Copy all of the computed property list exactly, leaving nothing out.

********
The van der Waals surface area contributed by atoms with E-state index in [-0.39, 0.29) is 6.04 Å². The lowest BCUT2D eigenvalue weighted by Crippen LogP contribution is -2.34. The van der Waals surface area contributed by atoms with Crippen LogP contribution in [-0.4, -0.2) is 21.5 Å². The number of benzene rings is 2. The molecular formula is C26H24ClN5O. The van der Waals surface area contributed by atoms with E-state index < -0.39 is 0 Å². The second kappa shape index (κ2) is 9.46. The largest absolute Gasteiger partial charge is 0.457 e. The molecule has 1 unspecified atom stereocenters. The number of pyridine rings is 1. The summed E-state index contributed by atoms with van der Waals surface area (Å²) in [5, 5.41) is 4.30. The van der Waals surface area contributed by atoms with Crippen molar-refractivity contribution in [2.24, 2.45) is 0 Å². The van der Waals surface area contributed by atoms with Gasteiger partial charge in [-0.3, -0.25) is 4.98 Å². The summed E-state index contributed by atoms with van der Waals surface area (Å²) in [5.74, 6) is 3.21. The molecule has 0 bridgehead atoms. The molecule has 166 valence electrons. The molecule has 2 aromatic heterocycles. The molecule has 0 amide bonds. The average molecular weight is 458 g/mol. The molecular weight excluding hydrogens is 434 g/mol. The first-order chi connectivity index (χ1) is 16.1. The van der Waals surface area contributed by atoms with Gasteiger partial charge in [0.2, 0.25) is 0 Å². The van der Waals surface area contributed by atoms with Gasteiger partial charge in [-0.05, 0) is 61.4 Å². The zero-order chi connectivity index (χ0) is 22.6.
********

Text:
The van der Waals surface area contributed by atoms with E-state index in [-0.39, 0.29) is 6.04 Å². The lowest BCUT2D eigenvalue weighted by Crippen LogP contribution is -2.34. The van der Waals surface area contributed by atoms with Crippen LogP contribution in [-0.4, -0.2) is 21.5 Å². The number of benzene rings is 2. The molecular formula is C26H24ClN5O. The van der Waals surface area contributed by atoms with E-state index < -0.39 is 0 Å². The second kappa shape index (κ2) is 9.46. The largest absolute Gasteiger partial charge is 0.457 e. The molecule has 1 unspecified atom stereocenters. The number of pyridine rings is 1. The summed E-state index contributed by atoms with van der Waals surface area (Å²) in [5, 5.41) is 4.30. The van der Waals surface area contributed by atoms with Crippen molar-refractivity contribution in [2.24, 2.45) is 0 Å². The van der Waals surface area contributed by atoms with Gasteiger partial charge in [-0.3, -0.25) is 4.98 Å². The summed E-state index contributed by atoms with van der Waals surface area (Å²) in [5.74, 6) is 3.21. The molecule has 0 bridgehead atoms. The molecule has 166 valence electrons. The molecule has 2 aromatic heterocycles. The molecule has 0 amide bonds. The average molecular weight is 458 g/mol. The molecular weight excluding hydrogens is 434 g/mol. The first-order chi connectivity index (χ1) is 16.1. The van der Waals surface area contributed by atoms with Gasteiger partial charge in [0.2, 0.25) is 0 Å². The van der Waals surface area contributed by atoms with Gasteiger partial charge in [-0.05, 0) is 61.4 Å². The zero-order chi connectivity index (χ0) is 22.6.